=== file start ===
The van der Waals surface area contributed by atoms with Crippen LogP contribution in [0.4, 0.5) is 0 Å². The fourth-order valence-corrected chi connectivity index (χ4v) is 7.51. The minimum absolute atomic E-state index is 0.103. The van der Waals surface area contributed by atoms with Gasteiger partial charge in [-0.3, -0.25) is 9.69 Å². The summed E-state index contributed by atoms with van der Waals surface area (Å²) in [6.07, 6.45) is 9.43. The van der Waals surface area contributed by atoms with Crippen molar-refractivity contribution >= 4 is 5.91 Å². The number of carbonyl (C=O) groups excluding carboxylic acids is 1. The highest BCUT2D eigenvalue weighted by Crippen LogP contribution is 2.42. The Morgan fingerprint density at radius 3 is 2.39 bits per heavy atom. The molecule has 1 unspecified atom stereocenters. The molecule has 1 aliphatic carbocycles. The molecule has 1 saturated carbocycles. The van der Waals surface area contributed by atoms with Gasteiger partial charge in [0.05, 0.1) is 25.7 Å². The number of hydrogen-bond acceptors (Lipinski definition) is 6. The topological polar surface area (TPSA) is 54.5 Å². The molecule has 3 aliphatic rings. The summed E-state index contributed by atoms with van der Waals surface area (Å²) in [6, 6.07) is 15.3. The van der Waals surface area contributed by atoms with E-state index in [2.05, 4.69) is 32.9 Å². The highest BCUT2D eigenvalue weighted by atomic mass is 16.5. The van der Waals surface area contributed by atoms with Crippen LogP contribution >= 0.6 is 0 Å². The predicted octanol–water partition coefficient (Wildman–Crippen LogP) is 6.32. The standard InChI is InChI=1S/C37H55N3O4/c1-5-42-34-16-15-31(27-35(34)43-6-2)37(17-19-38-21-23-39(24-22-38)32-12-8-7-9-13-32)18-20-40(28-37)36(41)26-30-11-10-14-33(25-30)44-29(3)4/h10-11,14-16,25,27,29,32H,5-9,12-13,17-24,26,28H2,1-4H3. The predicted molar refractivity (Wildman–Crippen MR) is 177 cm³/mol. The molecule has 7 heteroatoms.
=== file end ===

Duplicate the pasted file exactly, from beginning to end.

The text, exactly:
The van der Waals surface area contributed by atoms with Crippen LogP contribution in [0.4, 0.5) is 0 Å². The fourth-order valence-corrected chi connectivity index (χ4v) is 7.51. The minimum absolute atomic E-state index is 0.103. The van der Waals surface area contributed by atoms with Gasteiger partial charge in [-0.3, -0.25) is 9.69 Å². The summed E-state index contributed by atoms with van der Waals surface area (Å²) in [6.07, 6.45) is 9.43. The van der Waals surface area contributed by atoms with Crippen molar-refractivity contribution >= 4 is 5.91 Å². The number of carbonyl (C=O) groups excluding carboxylic acids is 1. The highest BCUT2D eigenvalue weighted by Crippen LogP contribution is 2.42. The Morgan fingerprint density at radius 3 is 2.39 bits per heavy atom. The molecule has 1 unspecified atom stereocenters. The molecule has 1 aliphatic carbocycles. The molecule has 1 saturated carbocycles. The van der Waals surface area contributed by atoms with Gasteiger partial charge in [0.05, 0.1) is 25.7 Å². The number of hydrogen-bond acceptors (Lipinski definition) is 6. The topological polar surface area (TPSA) is 54.5 Å². The molecule has 3 aliphatic rings. The summed E-state index contributed by atoms with van der Waals surface area (Å²) in [6, 6.07) is 15.3. The van der Waals surface area contributed by atoms with E-state index in [2.05, 4.69) is 32.9 Å². The highest BCUT2D eigenvalue weighted by atomic mass is 16.5. The van der Waals surface area contributed by atoms with Crippen LogP contribution >= 0.6 is 0 Å². The predicted octanol–water partition coefficient (Wildman–Crippen LogP) is 6.32. The standard InChI is InChI=1S/C37H55N3O4/c1-5-42-34-16-15-31(27-35(34)43-6-2)37(17-19-38-21-23-39(24-22-38)32-12-8-7-9-13-32)18-20-40(28-37)36(41)26-30-11-10-14-33(25-30)44-29(3)4/h10-11,14-16,25,27,29,32H,5-9,12-13,17-24,26,28H2,1-4H3. The predicted molar refractivity (Wildman–Crippen MR) is 177 cm³/mol. The molecule has 7 heteroatoms.